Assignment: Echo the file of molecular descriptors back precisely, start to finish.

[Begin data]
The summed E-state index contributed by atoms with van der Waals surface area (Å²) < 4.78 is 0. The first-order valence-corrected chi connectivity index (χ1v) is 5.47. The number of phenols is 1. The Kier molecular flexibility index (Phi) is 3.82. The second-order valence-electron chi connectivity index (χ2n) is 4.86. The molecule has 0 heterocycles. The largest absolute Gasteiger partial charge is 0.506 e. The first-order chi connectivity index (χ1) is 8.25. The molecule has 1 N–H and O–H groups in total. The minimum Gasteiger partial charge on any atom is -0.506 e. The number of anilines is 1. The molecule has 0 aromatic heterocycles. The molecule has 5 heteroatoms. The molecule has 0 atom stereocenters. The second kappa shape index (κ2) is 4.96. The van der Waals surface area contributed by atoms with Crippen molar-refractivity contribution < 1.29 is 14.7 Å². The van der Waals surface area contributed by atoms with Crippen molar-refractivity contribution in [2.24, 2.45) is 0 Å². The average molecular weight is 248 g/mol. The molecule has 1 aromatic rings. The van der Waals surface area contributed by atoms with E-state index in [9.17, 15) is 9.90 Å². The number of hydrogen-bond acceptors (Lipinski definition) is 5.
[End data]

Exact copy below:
The summed E-state index contributed by atoms with van der Waals surface area (Å²) < 4.78 is 0. The first-order valence-corrected chi connectivity index (χ1v) is 5.47. The number of phenols is 1. The Kier molecular flexibility index (Phi) is 3.82. The second-order valence-electron chi connectivity index (χ2n) is 4.86. The molecule has 0 heterocycles. The largest absolute Gasteiger partial charge is 0.506 e. The first-order chi connectivity index (χ1) is 8.25. The molecule has 1 N–H and O–H groups in total. The minimum Gasteiger partial charge on any atom is -0.506 e. The number of anilines is 1. The molecule has 0 aromatic heterocycles. The molecule has 5 heteroatoms. The molecule has 0 atom stereocenters. The second kappa shape index (κ2) is 4.96. The van der Waals surface area contributed by atoms with Crippen molar-refractivity contribution < 1.29 is 14.7 Å². The van der Waals surface area contributed by atoms with Crippen molar-refractivity contribution in [2.24, 2.45) is 0 Å². The average molecular weight is 248 g/mol. The molecule has 1 aromatic rings. The van der Waals surface area contributed by atoms with E-state index in [9.17, 15) is 9.90 Å². The number of hydrogen-bond acceptors (Lipinski definition) is 5.